#02: Rapsody – Eve


In 2018 Rapsody, fresh off of two Grammy noms, was asked by a journalist if she felt that she came from the same cultural lineage as Nina Simone and Roberta Flack. The result of this question is Eve, a sixteen-track powerhouse where every song is named after an influential black woman that Rapsody considers a hero. Eve is also pure classic hip hop; if we accept the premise of dad rap, then Eve hearkens back to that: crisp production, killer sample choices, hard-bap drums and that stone-cold Nineties Lauryn Hill by way of the Wu type flow.  “Nina” leads the record off by showing Kanye how you properly treat a sample like “Strange Fruit”, with the seriousness it deserves; “Cleo” follows that up with the only time I’ve ever said “hey this is a great Phil Collins sample.” “Aaliyah” conjures up not only the late, legendary R&B singer but also Lauryn Hill, Mary J. Blige, and Diddy’s golden era of Bad Boy Records. Queen Latifah tears up her spot on “Hatshesput” and J. Cole adds a certain levity to his part on “Sojourner” (remember when Bill Clinton implied she was a threat to American culture? Jesus what a time to be alive). The key collaborative spot, though, goes to “Ibthiaj”, where Rapsody manages to nick the beat from “Liquid Swords”, get D’Angelo to sing the hook, AND get the GZA to guest on a re-interpretation of his own track. Guests aside, though, she steals the scene every time she appears; as with any great MC, she refuses to let the stars she attracts to upstage her and delivers line after killer line across the entire album. “Still in all black,” she spits on the woozy Herbie Hancock party of “Whoopi”, “I’m a rapper’s rapper.”


#01: Tyler, The Creator – Igor


OK but seriously: decade challenge.

On Christmas Day, 2009, Tyler, the Creator released his first album, the infamous Bastard mixtape. That album caught a fire on the internet, garnering a ton of downloads, the idolization of 4chan’s /mu/ community, and a bona fide buzz single with “French!” Tyler and his Odd Future Wolf Gang Kill ‘Em All hip hop and skater collective became a genuine movement, for good or ill. In numerous articles on edgy culture sites, Tyler and the group were hailed as the “/b/ Generation” (where said article had a featured image where Tyler was flashing his dick surreptitiously) and in some circles as the new Wu Tang Clan. While the group didn’t spawn nearly as much witty unpredictable talent and natural game as the wilds of Shaolin, they did spawn three genuine breakout stars: Earl Sweatshirt, Frank Ocean, and Tyler himself. There was a period of time when they were huge online. I was an evangelist for the group after the first time I heard Bastard (thanks /mu/), repping not only Tyler and Earl but also B-listers like Domo Genesis (honestly “Rolling Papers” is still the best weed banger of the decade), Casey Veggies, and The Internet (who still fucking kill it, witness last year’s “Burbank Funk“).


Subsequent albums for Tyler, though, failed to capture the same spark; Goblin tried a little too hard to be as edgy and controversial as Bastard and while Wolf was somewhat better, Cherry Bomb seemed more like an excuse to blow out the distortion with a heavy dose of compression. There was a time, mid-decade where I considered him to be an also-ran of the whole OF scene, but then he put out Flower Boy and something seemed to shift in his music and in his artistic persona. One of his more controversial aspects had always been his free hand with the f-slur, peppering it in long after even his most hard-bitten gangsta cousins quietly dropped it. Tyler in the latter part of the decade, though, seemed to casually ease into his apparent bisexuality. He was, at one point, linked romantically to Jaden Smith on Twitter, although the extent to which this is real is questionable. As he loosened up his fluidity, he also loosened up his sound; Flower Boy was more playful than previous Tyler records, while also being a lot crisper.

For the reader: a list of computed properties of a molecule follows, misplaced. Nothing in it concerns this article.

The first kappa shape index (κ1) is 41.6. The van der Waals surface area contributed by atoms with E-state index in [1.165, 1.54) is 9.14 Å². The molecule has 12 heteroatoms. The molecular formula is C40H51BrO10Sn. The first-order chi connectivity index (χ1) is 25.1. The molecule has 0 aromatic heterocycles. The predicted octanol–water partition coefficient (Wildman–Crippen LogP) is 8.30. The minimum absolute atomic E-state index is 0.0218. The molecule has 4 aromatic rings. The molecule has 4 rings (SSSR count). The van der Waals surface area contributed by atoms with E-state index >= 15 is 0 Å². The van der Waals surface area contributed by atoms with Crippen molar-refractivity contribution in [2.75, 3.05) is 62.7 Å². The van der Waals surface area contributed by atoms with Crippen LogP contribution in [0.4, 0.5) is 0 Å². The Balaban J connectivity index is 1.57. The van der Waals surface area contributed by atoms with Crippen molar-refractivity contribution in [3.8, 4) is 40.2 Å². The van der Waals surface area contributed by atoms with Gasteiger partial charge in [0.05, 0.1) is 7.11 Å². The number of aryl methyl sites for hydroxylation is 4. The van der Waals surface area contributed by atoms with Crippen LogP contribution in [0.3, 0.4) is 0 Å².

Igor, though, is leaps and bounds beyond Flower Boy in that respect. The record is a collection of synth-heavy, bass-thumping tracks, and every single one slaps. “Igor’s Theme”, “What’s Good”, and “New Magic Wand” recall the hard-edged production of Cherry Bomb but with more control and a weird sense of maturity, and a great deal more melodic precision. “Earfquake” and “A Boy Is Not A Gun” have a blissfully stoned gait that stake out new vocal territory for the artist; in fact, it’s really the willingness to go beyond the bounds of being a “rapper” and moving into the sort of part-rap, part-alt-R&B singing style that the 2010s will hopefully be rightfully known for: stuff like Kendrick, Frank Ocean, Anderson .Paak, Dre’s own Compton, Drake, Cudi, et al. That’s not to say that Tyler doesn’t bring intricate bars anymore; his corkscrew verses on “Puppet” prove that he still has the wordplay and technical ability to stake a claim for greatness. It’s just that Tyler has figured out the zeitgeist, rather than trying to set it, and now he’s using that to bounce ahead of his contemporaries.

The first time I saw the “Yonkers” video I was floored; nothing else on the unfortunately sophomoric Goblin matched it but at the time very little in hip hop matched it, either. Tyler had the chops to be great, right from the beginning, but it’s only how that he’s at a level where he’s comfortable enough to actually do it.

Part One: #100-81

Part Two: #80-61

Part Three: #60-41

Part Four: #40-21

Part Five: #20-01